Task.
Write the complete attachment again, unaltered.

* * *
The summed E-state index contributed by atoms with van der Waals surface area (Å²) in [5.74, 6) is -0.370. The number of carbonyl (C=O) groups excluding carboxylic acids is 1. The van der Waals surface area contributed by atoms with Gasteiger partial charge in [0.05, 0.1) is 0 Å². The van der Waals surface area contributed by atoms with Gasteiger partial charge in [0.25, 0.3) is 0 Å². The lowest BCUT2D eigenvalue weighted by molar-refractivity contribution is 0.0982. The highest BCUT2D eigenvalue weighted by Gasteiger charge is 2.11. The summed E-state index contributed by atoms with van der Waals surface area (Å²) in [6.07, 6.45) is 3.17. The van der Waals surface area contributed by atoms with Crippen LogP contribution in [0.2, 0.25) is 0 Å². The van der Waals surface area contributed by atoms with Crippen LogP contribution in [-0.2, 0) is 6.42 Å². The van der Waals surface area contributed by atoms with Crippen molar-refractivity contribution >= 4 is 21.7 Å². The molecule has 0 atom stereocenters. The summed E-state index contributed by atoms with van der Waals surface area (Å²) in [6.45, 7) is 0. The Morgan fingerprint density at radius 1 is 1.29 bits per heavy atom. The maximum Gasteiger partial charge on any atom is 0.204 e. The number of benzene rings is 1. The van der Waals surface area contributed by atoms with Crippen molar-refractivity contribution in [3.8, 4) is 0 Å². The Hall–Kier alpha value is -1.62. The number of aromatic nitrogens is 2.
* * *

The summed E-state index contributed by atoms with van der Waals surface area (Å²) in [5.74, 6) is -0.370. The number of carbonyl (C=O) groups excluding carboxylic acids is 1. The van der Waals surface area contributed by atoms with Gasteiger partial charge in [0.05, 0.1) is 0 Å². The van der Waals surface area contributed by atoms with Gasteiger partial charge in [0.25, 0.3) is 0 Å². The lowest BCUT2D eigenvalue weighted by molar-refractivity contribution is 0.0982. The highest BCUT2D eigenvalue weighted by Gasteiger charge is 2.11. The summed E-state index contributed by atoms with van der Waals surface area (Å²) in [6.07, 6.45) is 3.17. The van der Waals surface area contributed by atoms with Crippen LogP contribution in [0.2, 0.25) is 0 Å². The van der Waals surface area contributed by atoms with Crippen LogP contribution in [-0.2, 0) is 6.42 Å². The van der Waals surface area contributed by atoms with Crippen molar-refractivity contribution >= 4 is 21.7 Å². The molecule has 0 atom stereocenters. The summed E-state index contributed by atoms with van der Waals surface area (Å²) in [6.45, 7) is 0. The Morgan fingerprint density at radius 1 is 1.29 bits per heavy atom. The maximum Gasteiger partial charge on any atom is 0.204 e. The number of benzene rings is 1. The van der Waals surface area contributed by atoms with Crippen molar-refractivity contribution in [3.8, 4) is 0 Å². The Hall–Kier alpha value is -1.62. The number of aromatic nitrogens is 2.